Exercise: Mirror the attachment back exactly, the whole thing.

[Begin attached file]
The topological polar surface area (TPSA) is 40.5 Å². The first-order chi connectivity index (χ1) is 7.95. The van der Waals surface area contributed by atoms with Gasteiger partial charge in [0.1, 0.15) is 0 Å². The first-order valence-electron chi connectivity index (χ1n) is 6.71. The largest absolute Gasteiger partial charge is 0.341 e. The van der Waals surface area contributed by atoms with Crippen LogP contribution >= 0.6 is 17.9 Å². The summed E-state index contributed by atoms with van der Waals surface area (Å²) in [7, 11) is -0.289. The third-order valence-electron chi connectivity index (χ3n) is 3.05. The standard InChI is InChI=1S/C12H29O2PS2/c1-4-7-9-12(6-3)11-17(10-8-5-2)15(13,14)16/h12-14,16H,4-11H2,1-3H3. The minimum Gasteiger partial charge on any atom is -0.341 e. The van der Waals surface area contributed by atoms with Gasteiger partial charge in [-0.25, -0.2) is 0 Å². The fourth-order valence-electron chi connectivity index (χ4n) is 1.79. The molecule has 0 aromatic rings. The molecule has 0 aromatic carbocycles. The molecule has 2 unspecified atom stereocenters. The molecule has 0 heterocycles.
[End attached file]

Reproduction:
The topological polar surface area (TPSA) is 40.5 Å². The first-order chi connectivity index (χ1) is 7.95. The van der Waals surface area contributed by atoms with Gasteiger partial charge in [0.1, 0.15) is 0 Å². The first-order valence-electron chi connectivity index (χ1n) is 6.71. The largest absolute Gasteiger partial charge is 0.341 e. The van der Waals surface area contributed by atoms with Crippen LogP contribution >= 0.6 is 17.9 Å². The summed E-state index contributed by atoms with van der Waals surface area (Å²) in [7, 11) is -0.289. The third-order valence-electron chi connectivity index (χ3n) is 3.05. The standard InChI is InChI=1S/C12H29O2PS2/c1-4-7-9-12(6-3)11-17(10-8-5-2)15(13,14)16/h12-14,16H,4-11H2,1-3H3. The minimum Gasteiger partial charge on any atom is -0.341 e. The van der Waals surface area contributed by atoms with Gasteiger partial charge in [-0.25, -0.2) is 0 Å². The fourth-order valence-electron chi connectivity index (χ4n) is 1.79. The molecule has 0 aromatic rings. The molecule has 0 aromatic carbocycles. The molecule has 2 unspecified atom stereocenters. The molecule has 0 heterocycles.